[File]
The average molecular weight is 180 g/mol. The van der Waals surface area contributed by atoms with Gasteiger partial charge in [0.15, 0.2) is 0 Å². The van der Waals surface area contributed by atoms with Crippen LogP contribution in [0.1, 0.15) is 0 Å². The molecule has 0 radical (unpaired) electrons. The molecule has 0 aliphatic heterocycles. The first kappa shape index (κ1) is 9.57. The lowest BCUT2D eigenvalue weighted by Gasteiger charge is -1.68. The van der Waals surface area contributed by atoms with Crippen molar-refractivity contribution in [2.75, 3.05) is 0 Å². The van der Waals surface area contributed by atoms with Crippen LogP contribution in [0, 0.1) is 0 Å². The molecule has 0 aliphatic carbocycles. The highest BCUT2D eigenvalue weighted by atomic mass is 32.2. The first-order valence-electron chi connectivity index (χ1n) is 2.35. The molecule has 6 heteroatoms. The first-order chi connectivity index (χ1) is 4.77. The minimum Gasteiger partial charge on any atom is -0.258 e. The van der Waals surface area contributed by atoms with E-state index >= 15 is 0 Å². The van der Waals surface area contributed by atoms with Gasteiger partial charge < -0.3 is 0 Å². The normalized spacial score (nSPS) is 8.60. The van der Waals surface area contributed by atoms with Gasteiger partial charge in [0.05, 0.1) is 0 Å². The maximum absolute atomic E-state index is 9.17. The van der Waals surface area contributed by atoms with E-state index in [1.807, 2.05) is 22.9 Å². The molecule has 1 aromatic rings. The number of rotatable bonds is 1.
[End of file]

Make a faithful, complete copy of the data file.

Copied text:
The average molecular weight is 180 g/mol. The van der Waals surface area contributed by atoms with Gasteiger partial charge in [0.15, 0.2) is 0 Å². The van der Waals surface area contributed by atoms with Crippen LogP contribution in [0.1, 0.15) is 0 Å². The molecule has 0 radical (unpaired) electrons. The molecule has 0 aliphatic heterocycles. The first kappa shape index (κ1) is 9.57. The lowest BCUT2D eigenvalue weighted by Gasteiger charge is -1.68. The van der Waals surface area contributed by atoms with Crippen molar-refractivity contribution in [2.75, 3.05) is 0 Å². The van der Waals surface area contributed by atoms with Crippen LogP contribution in [0, 0.1) is 0 Å². The molecule has 0 aliphatic carbocycles. The highest BCUT2D eigenvalue weighted by atomic mass is 32.2. The first-order valence-electron chi connectivity index (χ1n) is 2.35. The molecule has 6 heteroatoms. The first-order chi connectivity index (χ1) is 4.77. The minimum Gasteiger partial charge on any atom is -0.258 e. The van der Waals surface area contributed by atoms with E-state index >= 15 is 0 Å². The van der Waals surface area contributed by atoms with Gasteiger partial charge < -0.3 is 0 Å². The normalized spacial score (nSPS) is 8.60. The van der Waals surface area contributed by atoms with Gasteiger partial charge in [0.05, 0.1) is 0 Å². The maximum absolute atomic E-state index is 9.17. The van der Waals surface area contributed by atoms with E-state index in [1.807, 2.05) is 22.9 Å². The molecule has 1 aromatic rings. The number of rotatable bonds is 1.